(WTOL) - As more Americans fall behind on bill payments, more are receiving collection calls. At the same time, more people are filing complaints against the industry and those complaints are being heard.
The Federal Trade Commission received 140,036 complaints against debt collectors in 2010. That's up 17 percent from 2009.
Dick Eppstein with the Better Business Bureau says it also gets hundreds of complaints
"They'll say the guy keeps bothering them, he keeps calling them. They've told him 'I don't owe the money, and he won't listen,'" Eppstein said. "The major criticism is they won't reveal what the debt is, or they won't prove that somebody owes the money."
Starting next month, a new regulator, the Consumer Financial Protection Bureau, will begin to share policing duty with the FTC.
The bureau will also have authority to update regulations, left largely unchanged since 1977, well before collectors had tools like social networking, cell phones, and e-mail available to them.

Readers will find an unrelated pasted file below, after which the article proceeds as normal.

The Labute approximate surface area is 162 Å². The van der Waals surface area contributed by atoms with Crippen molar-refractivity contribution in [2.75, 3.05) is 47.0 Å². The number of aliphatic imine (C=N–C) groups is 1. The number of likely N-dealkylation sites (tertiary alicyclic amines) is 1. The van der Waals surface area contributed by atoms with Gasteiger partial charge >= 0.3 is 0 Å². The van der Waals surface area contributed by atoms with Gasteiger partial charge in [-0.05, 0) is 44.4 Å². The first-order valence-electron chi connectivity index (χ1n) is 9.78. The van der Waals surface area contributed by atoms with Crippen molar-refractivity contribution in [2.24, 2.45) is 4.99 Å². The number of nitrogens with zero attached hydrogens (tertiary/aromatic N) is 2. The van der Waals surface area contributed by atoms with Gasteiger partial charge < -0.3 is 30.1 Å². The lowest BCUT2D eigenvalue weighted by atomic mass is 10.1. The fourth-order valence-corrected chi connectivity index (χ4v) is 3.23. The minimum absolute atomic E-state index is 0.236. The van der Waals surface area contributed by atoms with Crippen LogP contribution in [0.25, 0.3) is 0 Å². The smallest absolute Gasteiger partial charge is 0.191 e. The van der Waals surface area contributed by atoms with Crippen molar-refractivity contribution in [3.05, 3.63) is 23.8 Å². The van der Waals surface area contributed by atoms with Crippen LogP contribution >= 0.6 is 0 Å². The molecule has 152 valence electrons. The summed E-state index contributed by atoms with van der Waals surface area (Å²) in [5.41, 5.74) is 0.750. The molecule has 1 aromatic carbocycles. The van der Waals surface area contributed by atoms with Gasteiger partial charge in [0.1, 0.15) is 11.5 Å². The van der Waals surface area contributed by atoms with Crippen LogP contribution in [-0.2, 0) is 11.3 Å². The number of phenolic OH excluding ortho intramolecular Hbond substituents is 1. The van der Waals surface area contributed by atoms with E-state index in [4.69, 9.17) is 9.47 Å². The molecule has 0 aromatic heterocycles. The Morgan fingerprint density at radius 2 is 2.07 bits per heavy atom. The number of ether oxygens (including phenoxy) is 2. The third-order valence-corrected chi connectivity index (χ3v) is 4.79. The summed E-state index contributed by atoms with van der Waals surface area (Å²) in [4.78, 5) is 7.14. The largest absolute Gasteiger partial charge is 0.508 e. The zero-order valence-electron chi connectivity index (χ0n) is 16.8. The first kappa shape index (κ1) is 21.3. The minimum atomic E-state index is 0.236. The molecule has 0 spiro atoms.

"I suspect one of the things we'll see is an update to these laws that make it clearer what a violation is," Eppstein said.
Under current rules collectors are not allowed to harass you. They can only call you between 8 a.m. and 9 p.m. and can't call you at work if you tell them not to.
Every collector must send a written validation notice telling you how much and to whom you owe money within five days of first contact. You can also send a certified letter telling the collector to stop contact.
If you are having an issue with a collection agency, contact the Ohio Attorney General's Office at 800-282-0515, the Michigan Attorney General's Office at 877-765-8388, or the Federal Trade Commission at 1-877-FTC-HELP.
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